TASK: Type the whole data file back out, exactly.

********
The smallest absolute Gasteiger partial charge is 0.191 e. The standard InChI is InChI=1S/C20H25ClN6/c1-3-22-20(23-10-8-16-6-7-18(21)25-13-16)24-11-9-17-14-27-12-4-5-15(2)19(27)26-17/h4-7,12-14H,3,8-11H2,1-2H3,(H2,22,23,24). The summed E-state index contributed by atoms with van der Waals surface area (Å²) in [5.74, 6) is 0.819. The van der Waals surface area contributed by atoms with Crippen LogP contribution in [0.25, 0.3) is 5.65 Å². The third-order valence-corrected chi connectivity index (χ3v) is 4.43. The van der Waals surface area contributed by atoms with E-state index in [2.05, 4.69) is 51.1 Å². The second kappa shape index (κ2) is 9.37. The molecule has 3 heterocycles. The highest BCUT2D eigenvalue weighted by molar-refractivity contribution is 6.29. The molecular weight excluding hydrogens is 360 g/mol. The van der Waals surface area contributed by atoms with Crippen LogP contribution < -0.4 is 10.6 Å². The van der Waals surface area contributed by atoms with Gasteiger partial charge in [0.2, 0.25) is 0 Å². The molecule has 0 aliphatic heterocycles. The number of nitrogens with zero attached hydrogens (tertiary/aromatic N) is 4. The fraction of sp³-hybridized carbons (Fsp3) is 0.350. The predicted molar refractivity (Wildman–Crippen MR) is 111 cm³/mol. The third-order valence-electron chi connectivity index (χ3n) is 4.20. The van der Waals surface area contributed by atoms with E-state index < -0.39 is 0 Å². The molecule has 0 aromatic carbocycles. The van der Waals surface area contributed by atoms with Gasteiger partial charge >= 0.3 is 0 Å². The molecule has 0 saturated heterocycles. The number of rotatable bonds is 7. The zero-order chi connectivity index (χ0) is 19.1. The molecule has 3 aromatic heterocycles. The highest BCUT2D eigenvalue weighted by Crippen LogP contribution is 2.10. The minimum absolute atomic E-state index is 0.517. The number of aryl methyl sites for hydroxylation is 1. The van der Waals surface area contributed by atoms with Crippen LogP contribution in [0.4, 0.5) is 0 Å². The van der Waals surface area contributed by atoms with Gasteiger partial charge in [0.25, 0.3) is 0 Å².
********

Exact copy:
The smallest absolute Gasteiger partial charge is 0.191 e. The standard InChI is InChI=1S/C20H25ClN6/c1-3-22-20(23-10-8-16-6-7-18(21)25-13-16)24-11-9-17-14-27-12-4-5-15(2)19(27)26-17/h4-7,12-14H,3,8-11H2,1-2H3,(H2,22,23,24). The summed E-state index contributed by atoms with van der Waals surface area (Å²) in [5.74, 6) is 0.819. The van der Waals surface area contributed by atoms with Crippen LogP contribution in [0.25, 0.3) is 5.65 Å². The third-order valence-corrected chi connectivity index (χ3v) is 4.43. The van der Waals surface area contributed by atoms with E-state index in [2.05, 4.69) is 51.1 Å². The second kappa shape index (κ2) is 9.37. The molecule has 3 heterocycles. The highest BCUT2D eigenvalue weighted by molar-refractivity contribution is 6.29. The molecular weight excluding hydrogens is 360 g/mol. The van der Waals surface area contributed by atoms with Crippen LogP contribution < -0.4 is 10.6 Å². The van der Waals surface area contributed by atoms with Gasteiger partial charge in [0.2, 0.25) is 0 Å². The molecule has 0 aliphatic heterocycles. The number of nitrogens with zero attached hydrogens (tertiary/aromatic N) is 4. The fraction of sp³-hybridized carbons (Fsp3) is 0.350. The predicted molar refractivity (Wildman–Crippen MR) is 111 cm³/mol. The third-order valence-electron chi connectivity index (χ3n) is 4.20. The van der Waals surface area contributed by atoms with E-state index < -0.39 is 0 Å². The molecule has 0 aromatic carbocycles. The van der Waals surface area contributed by atoms with Gasteiger partial charge >= 0.3 is 0 Å². The molecule has 0 saturated heterocycles. The number of rotatable bonds is 7. The zero-order chi connectivity index (χ0) is 19.1. The molecule has 3 aromatic heterocycles. The highest BCUT2D eigenvalue weighted by Crippen LogP contribution is 2.10. The minimum absolute atomic E-state index is 0.517. The number of aryl methyl sites for hydroxylation is 1. The van der Waals surface area contributed by atoms with Crippen LogP contribution in [0.4, 0.5) is 0 Å². The van der Waals surface area contributed by atoms with Gasteiger partial charge in [0.25, 0.3) is 0 Å².